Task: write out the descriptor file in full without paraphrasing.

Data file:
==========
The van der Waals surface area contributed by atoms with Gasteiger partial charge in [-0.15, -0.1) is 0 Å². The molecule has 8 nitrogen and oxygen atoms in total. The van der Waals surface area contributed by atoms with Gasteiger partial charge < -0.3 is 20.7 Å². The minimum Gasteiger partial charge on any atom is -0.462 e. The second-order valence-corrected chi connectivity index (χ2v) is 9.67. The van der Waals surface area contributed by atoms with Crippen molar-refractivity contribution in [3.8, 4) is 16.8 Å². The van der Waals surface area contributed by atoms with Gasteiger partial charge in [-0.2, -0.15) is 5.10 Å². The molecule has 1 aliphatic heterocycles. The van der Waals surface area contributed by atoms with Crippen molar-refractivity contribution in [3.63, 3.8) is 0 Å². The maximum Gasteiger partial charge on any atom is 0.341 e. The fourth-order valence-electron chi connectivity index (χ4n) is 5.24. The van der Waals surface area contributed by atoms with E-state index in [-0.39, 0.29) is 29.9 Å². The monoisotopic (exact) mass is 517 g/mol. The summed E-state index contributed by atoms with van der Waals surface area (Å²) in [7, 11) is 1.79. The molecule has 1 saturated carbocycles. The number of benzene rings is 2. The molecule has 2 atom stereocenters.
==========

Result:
The van der Waals surface area contributed by atoms with Gasteiger partial charge in [-0.15, -0.1) is 0 Å². The molecule has 8 nitrogen and oxygen atoms in total. The van der Waals surface area contributed by atoms with Gasteiger partial charge < -0.3 is 20.7 Å². The minimum Gasteiger partial charge on any atom is -0.462 e. The second-order valence-corrected chi connectivity index (χ2v) is 9.67. The van der Waals surface area contributed by atoms with Crippen molar-refractivity contribution in [3.8, 4) is 16.8 Å². The van der Waals surface area contributed by atoms with Gasteiger partial charge in [-0.2, -0.15) is 5.10 Å². The molecule has 1 aliphatic heterocycles. The van der Waals surface area contributed by atoms with Crippen molar-refractivity contribution in [3.63, 3.8) is 0 Å². The maximum Gasteiger partial charge on any atom is 0.341 e. The fourth-order valence-electron chi connectivity index (χ4n) is 5.24. The van der Waals surface area contributed by atoms with E-state index in [-0.39, 0.29) is 29.9 Å². The monoisotopic (exact) mass is 517 g/mol. The summed E-state index contributed by atoms with van der Waals surface area (Å²) in [7, 11) is 1.79. The molecule has 1 saturated carbocycles. The number of benzene rings is 2. The molecule has 2 atom stereocenters.